APPEAL FROM THE UNITED STATES DISTRICT COURT FOR THE EASTERN DISTRICT OF PENNSYLVANIA District of Columbia, Civil No. 76-618.
Gibbons, Maris and Hunter, Circuit Judges.
This case arises from a hospital policy of refusing to allow sterilization of a married woman without her husband's consent. The court below dismissed the complaint as to the hospital for lack of subject matter jurisdiction. After filing this appeal, plaintiffs moved in district court to amend their pleadings to include allegations of newly discovered evidence on state action, to support relief under 42 U.S.C. § 1983 and jurisdiction under 28 U.S.C. § 1343. We will vacate the judgment of dismissal and remand for the district court to consider a motion by plaintiffs to amend the pleadings.
Iseann Morse and Mary Holton brought a proposed class action in the United States District Court for the Eastern District of Pennsylvania, against Crozer-Chester Medical Center [CCMC], Maternal and Infant Care Clinic [MIC Clinic] of CCMC, Dr. James Loucks as administrator and president of CCMC, Dr. Marshall Klaven as director of CCMC, Pennsylvania Department of Health and its secretary, Dr. Leonard Bachman, and the Pennsylvania Department of Public Welfare and its secretary, Frank N. Beal. The suit was on behalf of all married women who seek to be sterilized at CCMC.
Iseann Morse alleged that she had first requested sterilization on February 9, 1971, after the birth of her second child, at CCMC. At the birth of her third child, on November 22, 1975, she again requested sterilization while a patient at the MIC Clinic. At that time the hospital required spousal consent for married women seeking sterilization unless they had been separated more than two years. Morse and her husband had been separated twenty-three months; sterilization was denied.
Mary Holton asked in early October, 1975, for sterilization at the time of her third delivery sometime in October. She and her husband had been separated some eight months. She was unable to locate him; sterilization was denied.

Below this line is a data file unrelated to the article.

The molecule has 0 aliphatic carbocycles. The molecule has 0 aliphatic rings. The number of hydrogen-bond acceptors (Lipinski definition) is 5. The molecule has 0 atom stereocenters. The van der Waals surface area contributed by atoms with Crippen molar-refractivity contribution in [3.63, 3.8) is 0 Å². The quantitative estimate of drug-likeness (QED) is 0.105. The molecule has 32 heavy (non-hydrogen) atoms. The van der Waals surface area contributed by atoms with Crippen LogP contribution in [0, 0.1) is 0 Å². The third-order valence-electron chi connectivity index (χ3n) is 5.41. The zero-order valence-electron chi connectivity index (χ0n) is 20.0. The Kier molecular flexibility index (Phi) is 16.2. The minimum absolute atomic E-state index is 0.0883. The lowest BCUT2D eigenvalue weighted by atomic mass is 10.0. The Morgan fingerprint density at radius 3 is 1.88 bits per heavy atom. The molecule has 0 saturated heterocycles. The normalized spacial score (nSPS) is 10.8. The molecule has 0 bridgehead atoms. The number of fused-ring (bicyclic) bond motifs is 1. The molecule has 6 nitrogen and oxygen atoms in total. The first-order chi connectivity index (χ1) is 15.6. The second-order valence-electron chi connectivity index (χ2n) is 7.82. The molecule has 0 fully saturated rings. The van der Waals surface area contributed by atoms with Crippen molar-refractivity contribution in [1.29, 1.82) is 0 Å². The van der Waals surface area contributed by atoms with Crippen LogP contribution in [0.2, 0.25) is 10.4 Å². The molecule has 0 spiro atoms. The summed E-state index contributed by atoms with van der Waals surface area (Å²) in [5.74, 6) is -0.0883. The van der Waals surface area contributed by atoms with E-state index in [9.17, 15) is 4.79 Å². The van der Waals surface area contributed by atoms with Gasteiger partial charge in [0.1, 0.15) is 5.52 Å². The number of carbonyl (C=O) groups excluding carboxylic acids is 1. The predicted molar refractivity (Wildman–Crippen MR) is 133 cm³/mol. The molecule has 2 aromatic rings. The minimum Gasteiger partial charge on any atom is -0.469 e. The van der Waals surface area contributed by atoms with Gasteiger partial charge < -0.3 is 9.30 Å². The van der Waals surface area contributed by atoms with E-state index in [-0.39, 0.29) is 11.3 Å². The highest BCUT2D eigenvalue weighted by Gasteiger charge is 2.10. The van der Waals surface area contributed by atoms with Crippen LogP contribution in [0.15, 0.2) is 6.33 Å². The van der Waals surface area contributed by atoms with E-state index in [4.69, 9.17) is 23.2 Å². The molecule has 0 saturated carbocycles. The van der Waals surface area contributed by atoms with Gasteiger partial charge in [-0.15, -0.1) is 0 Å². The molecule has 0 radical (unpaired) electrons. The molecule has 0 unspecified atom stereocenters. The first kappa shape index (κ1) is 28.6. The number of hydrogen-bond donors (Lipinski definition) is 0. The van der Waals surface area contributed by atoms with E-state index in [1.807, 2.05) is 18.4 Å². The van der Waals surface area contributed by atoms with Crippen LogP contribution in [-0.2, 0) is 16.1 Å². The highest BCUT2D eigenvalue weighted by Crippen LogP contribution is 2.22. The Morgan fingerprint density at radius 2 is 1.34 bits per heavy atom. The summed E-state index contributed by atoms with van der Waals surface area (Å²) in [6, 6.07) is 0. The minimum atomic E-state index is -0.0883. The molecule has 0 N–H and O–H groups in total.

The complaint was amended to add as a plaintiff Ruth Begley. Begley, in her seventh pregnancy, wanted sterilization at the time of her delivery. She was unable to locate her husband, though, who had recently left her, and the sterilization was denied even though her treating physicians at the MIC Clinic had advised her against bearing any more children.
Plaintiffs claimed the requirement of spousal consent violates constitutional rights of personal privacy,*fn1 equal protection, due process, and the thirteenth amendment. They requested preliminary and permanent injunctive relief, damages, and a declaratory judgment.
Plaintiffs claimed relief under 42 U.S.C. § 1981 and § 1983; jurisdiction was asserted under 28 U.S.C. § 1331 and § 1343.
Plaintiff Begley moved for a temporary restraining order, since her delivery was imminent. That motion was denied on April 14, 1976.
On April 22, 1976, there was a hearing on plaintiffs' motion for a preliminary injunction and on the motion by defendants CCMC, MIC Clinic, Dr. Loucks and Dr. Klaven to dismiss the complaint on grounds of lack of subject matter jurisdiction, lack of personal jurisdiction over MIC Clinic, and failure to state a claim upon which relief could be granted. On June 17, 1976, the motion for a preliminary injunction was denied; the court mentioned subject matter jurisdiction as the major obstacle to probable success on the merits.
On July 1, 1976, an order was filed in district court granting the motion of defendants CCMC, MIC Clinic, Dr. Loucks, and Dr. Klaven to dismiss. The court found the only tenable basis for jurisdiction - 28 U.S.C. § 1343 - to be fatally deficient in state action allegations necessary to state a claim under 42 U.S.C. § 1983. Despite recognition that the issue was very difficult, and that ...